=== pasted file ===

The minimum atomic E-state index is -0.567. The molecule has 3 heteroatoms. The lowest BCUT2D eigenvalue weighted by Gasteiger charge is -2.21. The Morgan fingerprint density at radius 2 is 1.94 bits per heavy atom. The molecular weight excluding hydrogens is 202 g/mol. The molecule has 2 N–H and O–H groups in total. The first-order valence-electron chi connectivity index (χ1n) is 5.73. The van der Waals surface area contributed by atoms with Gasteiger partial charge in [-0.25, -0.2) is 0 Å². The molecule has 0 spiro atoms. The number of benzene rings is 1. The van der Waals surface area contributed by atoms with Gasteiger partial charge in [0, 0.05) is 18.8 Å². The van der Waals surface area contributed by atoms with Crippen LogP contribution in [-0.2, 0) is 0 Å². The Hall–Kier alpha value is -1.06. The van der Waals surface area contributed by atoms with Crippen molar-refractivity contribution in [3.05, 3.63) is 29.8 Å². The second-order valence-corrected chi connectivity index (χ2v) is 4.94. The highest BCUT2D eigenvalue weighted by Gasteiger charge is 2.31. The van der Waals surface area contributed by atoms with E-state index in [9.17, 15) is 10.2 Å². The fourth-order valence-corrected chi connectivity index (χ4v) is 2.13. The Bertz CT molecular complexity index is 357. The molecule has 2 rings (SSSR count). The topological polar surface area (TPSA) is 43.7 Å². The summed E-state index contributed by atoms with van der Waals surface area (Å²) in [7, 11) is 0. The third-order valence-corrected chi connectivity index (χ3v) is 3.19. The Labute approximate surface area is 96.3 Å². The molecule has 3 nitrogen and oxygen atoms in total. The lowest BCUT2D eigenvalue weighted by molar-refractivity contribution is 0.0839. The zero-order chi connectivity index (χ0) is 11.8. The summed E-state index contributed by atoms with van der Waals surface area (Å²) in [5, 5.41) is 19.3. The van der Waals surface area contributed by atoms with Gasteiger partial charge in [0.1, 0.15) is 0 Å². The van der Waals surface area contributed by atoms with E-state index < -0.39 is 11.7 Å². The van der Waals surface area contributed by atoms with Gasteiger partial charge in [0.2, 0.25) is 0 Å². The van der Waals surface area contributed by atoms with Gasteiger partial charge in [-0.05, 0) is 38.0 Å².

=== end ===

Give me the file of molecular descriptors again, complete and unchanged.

The minimum atomic E-state index is -0.567. The molecule has 3 heteroatoms. The lowest BCUT2D eigenvalue weighted by Gasteiger charge is -2.21. The Morgan fingerprint density at radius 2 is 1.94 bits per heavy atom. The molecular weight excluding hydrogens is 202 g/mol. The molecule has 2 N–H and O–H groups in total. The first-order valence-electron chi connectivity index (χ1n) is 5.73. The van der Waals surface area contributed by atoms with Gasteiger partial charge in [-0.25, -0.2) is 0 Å². The molecule has 0 spiro atoms. The number of benzene rings is 1. The van der Waals surface area contributed by atoms with Gasteiger partial charge in [0, 0.05) is 18.8 Å². The van der Waals surface area contributed by atoms with Crippen LogP contribution in [-0.2, 0) is 0 Å². The Hall–Kier alpha value is -1.06. The van der Waals surface area contributed by atoms with Crippen molar-refractivity contribution in [3.05, 3.63) is 29.8 Å². The second-order valence-corrected chi connectivity index (χ2v) is 4.94. The highest BCUT2D eigenvalue weighted by Gasteiger charge is 2.31. The van der Waals surface area contributed by atoms with E-state index in [9.17, 15) is 10.2 Å². The fourth-order valence-corrected chi connectivity index (χ4v) is 2.13. The Bertz CT molecular complexity index is 357. The molecule has 2 rings (SSSR count). The topological polar surface area (TPSA) is 43.7 Å². The summed E-state index contributed by atoms with van der Waals surface area (Å²) in [7, 11) is 0. The third-order valence-corrected chi connectivity index (χ3v) is 3.19. The Labute approximate surface area is 96.3 Å². The molecule has 3 nitrogen and oxygen atoms in total. The lowest BCUT2D eigenvalue weighted by molar-refractivity contribution is 0.0839. The zero-order chi connectivity index (χ0) is 11.8. The summed E-state index contributed by atoms with van der Waals surface area (Å²) in [5, 5.41) is 19.3. The van der Waals surface area contributed by atoms with Gasteiger partial charge in [0.1, 0.15) is 0 Å². The van der Waals surface area contributed by atoms with E-state index < -0.39 is 11.7 Å². The van der Waals surface area contributed by atoms with Gasteiger partial charge in [0.2, 0.25) is 0 Å². The van der Waals surface area contributed by atoms with Gasteiger partial charge in [-0.05, 0) is 38.0 Å².